Private Robert Griffin
7th Battalion, The Black Watch (Royal Highlanders)
Died 31 July 1917
Private S/5953 Robert Alexander Griffin was born in 1889 at Sorbie, the son of railway porter, John Griffin, and his wife, Maggie Adair.  The family soon moved away from Sorbie: in 1891 they were living at 2 Greenvale Street, Stranraer. The 1901 census shows the family living at Stell Cottage, Penninghame, where John Griffin worked as a farm engine man.
Robert enlisted at Newton Stewart, leaving his job at Barglass where he worked for Mr John Christison. He served with the 7th Battalion, Black Watch. At the time of his death, John’s parents were living in Bladnoch. Two years earlier, on 16 May 1915, they had lost their son George, serving with the Scots Guards, killed at the Battle of Festubert. In May 1917 they lost a second son, John: Robert was the third of their children to die serving his country. A fourth son also served but survived the conflict.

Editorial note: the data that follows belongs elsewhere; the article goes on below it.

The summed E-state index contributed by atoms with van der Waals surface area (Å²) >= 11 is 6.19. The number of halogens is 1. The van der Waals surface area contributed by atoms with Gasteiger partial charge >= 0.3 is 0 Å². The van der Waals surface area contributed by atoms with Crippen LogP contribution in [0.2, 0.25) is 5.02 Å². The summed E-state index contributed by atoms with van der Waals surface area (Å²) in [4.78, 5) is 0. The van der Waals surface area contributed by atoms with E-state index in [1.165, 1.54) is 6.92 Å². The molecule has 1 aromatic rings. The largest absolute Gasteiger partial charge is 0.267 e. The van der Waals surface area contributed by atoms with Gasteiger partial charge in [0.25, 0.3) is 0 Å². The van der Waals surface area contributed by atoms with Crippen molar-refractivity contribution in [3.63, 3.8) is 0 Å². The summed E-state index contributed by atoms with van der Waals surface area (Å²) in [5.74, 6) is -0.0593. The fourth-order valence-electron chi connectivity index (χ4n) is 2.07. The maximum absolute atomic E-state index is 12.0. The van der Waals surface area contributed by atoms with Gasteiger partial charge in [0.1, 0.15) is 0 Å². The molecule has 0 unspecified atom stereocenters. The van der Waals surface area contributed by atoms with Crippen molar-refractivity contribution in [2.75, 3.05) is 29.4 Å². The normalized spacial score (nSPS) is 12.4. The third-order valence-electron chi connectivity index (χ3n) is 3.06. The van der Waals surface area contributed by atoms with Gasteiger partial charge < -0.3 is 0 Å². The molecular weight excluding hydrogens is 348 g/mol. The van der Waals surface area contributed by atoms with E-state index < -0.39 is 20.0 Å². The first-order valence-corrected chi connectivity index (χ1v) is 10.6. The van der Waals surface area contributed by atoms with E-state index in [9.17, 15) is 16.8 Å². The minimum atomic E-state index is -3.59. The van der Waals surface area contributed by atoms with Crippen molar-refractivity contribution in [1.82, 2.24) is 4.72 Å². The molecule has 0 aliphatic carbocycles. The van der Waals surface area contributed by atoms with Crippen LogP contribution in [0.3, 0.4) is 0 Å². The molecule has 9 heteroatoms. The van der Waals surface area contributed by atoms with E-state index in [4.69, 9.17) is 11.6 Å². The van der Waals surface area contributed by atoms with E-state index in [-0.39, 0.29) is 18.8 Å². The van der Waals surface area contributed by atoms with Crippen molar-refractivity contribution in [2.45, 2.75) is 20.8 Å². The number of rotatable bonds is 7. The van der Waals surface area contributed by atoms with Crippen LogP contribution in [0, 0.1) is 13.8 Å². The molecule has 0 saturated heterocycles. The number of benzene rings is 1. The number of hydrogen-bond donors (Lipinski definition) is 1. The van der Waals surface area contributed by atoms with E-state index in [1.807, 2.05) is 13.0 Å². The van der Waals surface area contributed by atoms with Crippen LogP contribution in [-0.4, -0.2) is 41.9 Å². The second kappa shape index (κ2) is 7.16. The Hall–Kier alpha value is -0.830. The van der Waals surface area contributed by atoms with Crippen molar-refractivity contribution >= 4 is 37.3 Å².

Robert is buried at New Irish Farm Cemetery just outside Ypres. The Cemetery was first used from August to November 1917 and was named after a nearby farm, known to the troops as ‘Irish Farm’. It was used again in April and May 1918 and at the Armistice it contained just 73 burials but was then greatly enlarged when more than 4,500 graves were brought in from the battlefields north-east of Ypres. It is likely that Robert’s body was relocated from one of these other cemeteries after the end of the war. He is named on Kirkinner War Memorial.